The resumption of passenger flights signals a reduction on cost of freight charges resulting from additional capacity offering a relief to exporters who have had to content with high rates in the last four months.
Passenger airlines, which had been grounded since March, account for 40 percent of the total export freight in the country.
Freight charges have remained at a high of Sh321 a kilogramme from Sh197 in the same period in corresponding time last year.
Sanjeev Gadhia, the chief executive officer of Astral Aviation, a Nairobi-based cargo airline forecast a 20 percent cost cut.
“Passenger airlines carry up to 40 percent of the total cargo in the country. The increased capacity will see the freight charges come down,” said Mr Gadhia.
Exporters say the belly cargo that has been missing since the closure of the airspace in March, plays a significant role in supplementing the cargo flights, hence checking on the high cost.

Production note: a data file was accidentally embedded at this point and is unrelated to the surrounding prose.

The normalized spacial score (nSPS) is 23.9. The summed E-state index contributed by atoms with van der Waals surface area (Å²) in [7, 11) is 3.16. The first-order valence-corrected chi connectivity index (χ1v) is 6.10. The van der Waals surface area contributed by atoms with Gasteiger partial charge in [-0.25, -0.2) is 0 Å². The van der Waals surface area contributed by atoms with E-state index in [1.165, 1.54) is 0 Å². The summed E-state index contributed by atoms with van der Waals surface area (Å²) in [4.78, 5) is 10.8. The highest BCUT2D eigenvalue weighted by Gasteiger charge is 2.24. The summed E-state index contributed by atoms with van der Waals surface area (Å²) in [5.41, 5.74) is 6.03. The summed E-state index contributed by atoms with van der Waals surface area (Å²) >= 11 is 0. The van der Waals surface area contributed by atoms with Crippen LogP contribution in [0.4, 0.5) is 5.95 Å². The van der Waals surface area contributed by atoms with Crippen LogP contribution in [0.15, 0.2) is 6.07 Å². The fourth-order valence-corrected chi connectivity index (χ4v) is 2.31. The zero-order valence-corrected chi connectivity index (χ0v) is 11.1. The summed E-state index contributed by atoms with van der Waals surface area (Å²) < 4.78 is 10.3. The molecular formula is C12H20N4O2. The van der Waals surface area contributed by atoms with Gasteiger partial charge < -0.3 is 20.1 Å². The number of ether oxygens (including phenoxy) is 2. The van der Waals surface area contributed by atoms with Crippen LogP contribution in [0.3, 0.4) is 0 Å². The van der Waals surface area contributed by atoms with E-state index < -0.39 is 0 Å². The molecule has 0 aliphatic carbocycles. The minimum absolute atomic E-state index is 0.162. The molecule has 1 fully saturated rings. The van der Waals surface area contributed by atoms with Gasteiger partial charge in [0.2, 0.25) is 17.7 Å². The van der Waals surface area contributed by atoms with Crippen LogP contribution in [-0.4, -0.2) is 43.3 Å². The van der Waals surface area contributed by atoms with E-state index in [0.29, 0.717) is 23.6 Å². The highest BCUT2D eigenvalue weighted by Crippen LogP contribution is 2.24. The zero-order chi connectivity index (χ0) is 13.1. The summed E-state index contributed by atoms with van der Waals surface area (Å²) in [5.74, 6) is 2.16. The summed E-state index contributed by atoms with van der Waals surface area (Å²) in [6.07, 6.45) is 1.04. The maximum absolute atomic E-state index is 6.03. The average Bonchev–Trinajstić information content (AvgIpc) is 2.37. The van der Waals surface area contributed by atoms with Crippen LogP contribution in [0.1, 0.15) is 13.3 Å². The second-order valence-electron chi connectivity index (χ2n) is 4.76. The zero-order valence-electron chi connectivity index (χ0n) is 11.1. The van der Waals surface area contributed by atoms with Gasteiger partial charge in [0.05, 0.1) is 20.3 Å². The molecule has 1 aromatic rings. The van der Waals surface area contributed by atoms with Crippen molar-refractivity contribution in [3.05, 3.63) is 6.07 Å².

Kenya horticulture industry suffered one of the worst moments in its history after a number of major carriers pulled out of Nairobi following the outbreak of the Covid-19 pandemic.
“Passenger flights are a major component when it comes to cargo services for our horticultural produce. We expect to see a decline in freight charges,” said Ojepat Okisegere, chief executive officer Fresh Produce Consortium of Kenya.
Mary Kinyua, director of marketing at Oserian- Kenya’s largest flower firm said they hope the airlines will offer the much needed relief to exporters.
“We are banking on the resumption of the passenger flights to lower the freight charges through the belly cargo,” said Ms Kinyua.